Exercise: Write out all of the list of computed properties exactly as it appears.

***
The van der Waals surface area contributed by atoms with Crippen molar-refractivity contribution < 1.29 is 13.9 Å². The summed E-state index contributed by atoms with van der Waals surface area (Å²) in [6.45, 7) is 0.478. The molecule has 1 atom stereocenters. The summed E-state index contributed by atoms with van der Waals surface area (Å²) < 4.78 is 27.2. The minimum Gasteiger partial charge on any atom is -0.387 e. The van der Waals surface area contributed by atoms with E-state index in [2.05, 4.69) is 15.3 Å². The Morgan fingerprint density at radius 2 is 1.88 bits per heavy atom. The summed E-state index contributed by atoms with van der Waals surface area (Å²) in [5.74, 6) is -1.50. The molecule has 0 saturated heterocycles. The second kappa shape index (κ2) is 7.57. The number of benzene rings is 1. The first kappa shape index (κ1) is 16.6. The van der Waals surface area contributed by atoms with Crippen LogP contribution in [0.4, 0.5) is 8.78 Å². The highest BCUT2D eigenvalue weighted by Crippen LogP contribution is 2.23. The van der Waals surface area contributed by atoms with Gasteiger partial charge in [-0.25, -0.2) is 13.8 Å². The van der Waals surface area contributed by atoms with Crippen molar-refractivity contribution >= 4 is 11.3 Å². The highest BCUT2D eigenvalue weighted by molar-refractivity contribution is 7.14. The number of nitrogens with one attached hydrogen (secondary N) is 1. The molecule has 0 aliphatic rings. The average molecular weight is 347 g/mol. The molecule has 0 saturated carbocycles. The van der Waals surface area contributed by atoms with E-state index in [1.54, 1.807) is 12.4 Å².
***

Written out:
The van der Waals surface area contributed by atoms with Crippen molar-refractivity contribution < 1.29 is 13.9 Å². The summed E-state index contributed by atoms with van der Waals surface area (Å²) in [6.45, 7) is 0.478. The molecule has 1 atom stereocenters. The summed E-state index contributed by atoms with van der Waals surface area (Å²) < 4.78 is 27.2. The minimum Gasteiger partial charge on any atom is -0.387 e. The van der Waals surface area contributed by atoms with E-state index in [2.05, 4.69) is 15.3 Å². The Morgan fingerprint density at radius 2 is 1.88 bits per heavy atom. The summed E-state index contributed by atoms with van der Waals surface area (Å²) in [5.74, 6) is -1.50. The molecule has 0 saturated heterocycles. The second kappa shape index (κ2) is 7.57. The number of benzene rings is 1. The first kappa shape index (κ1) is 16.6. The van der Waals surface area contributed by atoms with Crippen LogP contribution in [0.4, 0.5) is 8.78 Å². The highest BCUT2D eigenvalue weighted by Crippen LogP contribution is 2.23. The van der Waals surface area contributed by atoms with Gasteiger partial charge in [-0.25, -0.2) is 13.8 Å². The van der Waals surface area contributed by atoms with Crippen molar-refractivity contribution >= 4 is 11.3 Å². The highest BCUT2D eigenvalue weighted by molar-refractivity contribution is 7.14. The number of nitrogens with one attached hydrogen (secondary N) is 1. The molecule has 0 aliphatic rings. The average molecular weight is 347 g/mol. The molecule has 0 saturated carbocycles. The van der Waals surface area contributed by atoms with E-state index in [1.54, 1.807) is 12.4 Å².